PRESIDENT-elect Robert Mugabe and Zanu PF’s crushing victory in last week’s elections was achieved through unconstitutional means, according to Veritas, a local leading lawyers’ grouping.
Veritas said several provisions of the Electoral Act and the constitution were breached, resulting in the polls falling short of Article II(4.b) of the African Union Declaration on the Principles Governing Democratic Elections and Sadc Principles Governing Democratic Elections which say polls should be held under certain stipulated conditions.
Even the proclamation of the elections was unconstitutional because Mugabe did not act on the advice of cabinet as provided for in Section 31H.
Veritas questioned the setting of the elections date by the judiciary, through a Constitutional Court ruling.
The group agreed with Deputy Chief Justice Luke Malaba in his dissenting judgment, which said setting elections dates was a matter for the executive, not for the judges.
“The Constitutional Court’s ruling departed from the previously accepted interpretation of the existing constitutional provision, which had been in place since 1980, stating that elections shall be held within a period not exceeding four months after the dissolution of parliament.”
Mugabe also violated Section 157 which states that an Act of Parliament must provide for the conduct of elections. He further amended the Electoral Act using the Presidential Powers (Temporary Measures) Act, although the electoral law can only be altered by an Act of Parliament.
The voter registration exercise was not done lawfully because Paragraph 6(3) of the Sixth Schedule to the new constitution required the Registrar-General’s Office, under the supervision of the Zimbabwe Electoral Commission (Zec), to conduct a voter registration exercise and voters’ roll inspection, at least 30 days after gazetting of the constitution.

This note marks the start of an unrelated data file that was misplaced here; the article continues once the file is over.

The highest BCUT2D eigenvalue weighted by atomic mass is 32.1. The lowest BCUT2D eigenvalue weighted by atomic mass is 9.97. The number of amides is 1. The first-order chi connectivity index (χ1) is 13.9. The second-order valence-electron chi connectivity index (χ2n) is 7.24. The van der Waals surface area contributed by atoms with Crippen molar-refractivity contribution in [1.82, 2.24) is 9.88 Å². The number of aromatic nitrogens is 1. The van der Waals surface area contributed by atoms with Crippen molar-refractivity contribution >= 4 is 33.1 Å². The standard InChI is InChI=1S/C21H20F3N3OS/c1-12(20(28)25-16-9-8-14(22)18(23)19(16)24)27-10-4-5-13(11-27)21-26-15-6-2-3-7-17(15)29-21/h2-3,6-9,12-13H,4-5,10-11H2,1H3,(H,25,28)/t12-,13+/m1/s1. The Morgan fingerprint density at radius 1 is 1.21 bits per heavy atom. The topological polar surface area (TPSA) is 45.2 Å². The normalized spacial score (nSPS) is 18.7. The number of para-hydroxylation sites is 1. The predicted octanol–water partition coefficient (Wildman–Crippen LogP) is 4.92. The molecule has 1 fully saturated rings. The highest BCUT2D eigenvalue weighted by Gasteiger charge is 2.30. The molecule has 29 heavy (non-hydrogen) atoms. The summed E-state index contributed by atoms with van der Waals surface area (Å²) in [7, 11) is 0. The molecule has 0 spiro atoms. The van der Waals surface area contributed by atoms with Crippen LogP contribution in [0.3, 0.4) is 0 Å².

The exercise fell far short of the constitutional provision since registration units spent only three days in each location, disenfranchising many potential voters.
Veritas said the voters’ roll was in shambles and contained a high number of dead people and those over 100 years old.
Veritas said Zec violated the law by treating the voters’ roll as a secret document resulting in parties receiving hard copies on the eve of the elections, thereby violating Section 21 of the Electoral Act, which says Zec must provide copies, in printed and electronic version, to parties within “a reasonable time” after an election has been called and to candidates within “a reasonable time” after nomination day.
It said throughout the election period, the state-controlled media shamelessly supported Mugabe and Zanu PF while ridiculing outgoing Prime Minister Tsvangirai and the two MDC parties, breaching Section 155(2)(d), which obliges it to provide all parties equal access.
Under Section 133H of the Electoral Act, the Zimbabwe Human Rights Commission is obliged to establish special investigations committees for every province to assist police liaison officers investigate cases of political violence or intimidation. These were not established.
Veritas said although it was accepted that the special voting was shambolic, allowing special voters to vote again was illegal as it breached Section 81B of the Electoral Act, which prohibits voters who have been authorised to cast special votes from voting in any other way.
There was no procedure laid down in the Act or the regulations allowing people to vote in a ward if they were not registered on the voters’ roll for that ward and, presumably, the people who were authorised to cast special votes would not have been within their wards on polling day; otherwise they would not have been eligible for a special vote.
Under Section 67(3) of the new constitution, every adult Zimbabwean citizen has the right to vote in all elections. In Section 155(2), the state is enjoined to take all appropriate measures to ensure that all eligible citizens have an opportunity to cast their votes.
However, no effort was made to allow Zimbabweans in the diaspora, prisoners and patients to vote.
Section 72 of the Electoral Act disqualified those in the diaspora from obtaining postal votes since only government employees stationed outside Zimbabwe and their spouses are entitled to apply for postal votes.
“Ironically, when Zec applied to the Constitutional Court for an order allowing special voters to vote on general polling day, it used the argument that Section 67(3) of the new constitution, which gives all adult citizens the right to vote, trumped the Electoral Act, which denies people authorised to cast special votes an opportunity to vote on polling day.”
Veritas expressed concern with the appointment of judges to hear election disputes as Mugabe ignored Schedule 8 of the constitution and Article 20 of the Global Political Agreement which says the premier should be consulted.'